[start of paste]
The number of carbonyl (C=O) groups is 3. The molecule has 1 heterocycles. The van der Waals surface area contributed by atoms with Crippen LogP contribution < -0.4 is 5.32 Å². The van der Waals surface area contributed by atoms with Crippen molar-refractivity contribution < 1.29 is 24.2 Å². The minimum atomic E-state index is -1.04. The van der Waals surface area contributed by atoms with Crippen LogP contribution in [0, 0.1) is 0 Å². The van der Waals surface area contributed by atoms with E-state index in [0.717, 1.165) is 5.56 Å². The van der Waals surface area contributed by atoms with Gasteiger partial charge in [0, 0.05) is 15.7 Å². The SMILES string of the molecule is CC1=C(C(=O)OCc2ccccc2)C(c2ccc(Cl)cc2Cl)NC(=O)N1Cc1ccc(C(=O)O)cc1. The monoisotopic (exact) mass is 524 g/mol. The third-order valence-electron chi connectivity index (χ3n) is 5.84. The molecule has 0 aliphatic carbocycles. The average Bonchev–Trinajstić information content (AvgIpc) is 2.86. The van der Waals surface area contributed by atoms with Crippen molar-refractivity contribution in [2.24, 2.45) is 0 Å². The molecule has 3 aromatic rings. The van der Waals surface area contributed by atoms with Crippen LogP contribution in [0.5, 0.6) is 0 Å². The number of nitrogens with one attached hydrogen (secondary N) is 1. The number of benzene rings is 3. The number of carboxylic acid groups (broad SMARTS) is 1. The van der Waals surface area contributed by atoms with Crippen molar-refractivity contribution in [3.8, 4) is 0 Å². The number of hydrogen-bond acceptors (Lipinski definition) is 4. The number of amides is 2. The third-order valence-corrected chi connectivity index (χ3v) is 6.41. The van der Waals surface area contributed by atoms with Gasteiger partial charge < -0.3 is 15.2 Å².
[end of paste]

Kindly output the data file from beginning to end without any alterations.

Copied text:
The number of carbonyl (C=O) groups is 3. The molecule has 1 heterocycles. The van der Waals surface area contributed by atoms with Crippen LogP contribution < -0.4 is 5.32 Å². The van der Waals surface area contributed by atoms with Crippen molar-refractivity contribution < 1.29 is 24.2 Å². The minimum atomic E-state index is -1.04. The van der Waals surface area contributed by atoms with Crippen LogP contribution in [0, 0.1) is 0 Å². The van der Waals surface area contributed by atoms with E-state index in [0.717, 1.165) is 5.56 Å². The van der Waals surface area contributed by atoms with Gasteiger partial charge in [0, 0.05) is 15.7 Å². The SMILES string of the molecule is CC1=C(C(=O)OCc2ccccc2)C(c2ccc(Cl)cc2Cl)NC(=O)N1Cc1ccc(C(=O)O)cc1. The monoisotopic (exact) mass is 524 g/mol. The third-order valence-electron chi connectivity index (χ3n) is 5.84. The molecule has 0 aliphatic carbocycles. The average Bonchev–Trinajstić information content (AvgIpc) is 2.86. The van der Waals surface area contributed by atoms with Crippen molar-refractivity contribution in [2.24, 2.45) is 0 Å². The molecule has 3 aromatic rings. The van der Waals surface area contributed by atoms with Crippen LogP contribution in [0.5, 0.6) is 0 Å². The number of nitrogens with one attached hydrogen (secondary N) is 1. The number of benzene rings is 3. The number of carboxylic acid groups (broad SMARTS) is 1. The van der Waals surface area contributed by atoms with Crippen molar-refractivity contribution in [3.8, 4) is 0 Å². The number of hydrogen-bond acceptors (Lipinski definition) is 4. The number of amides is 2. The third-order valence-corrected chi connectivity index (χ3v) is 6.41. The van der Waals surface area contributed by atoms with Gasteiger partial charge < -0.3 is 15.2 Å².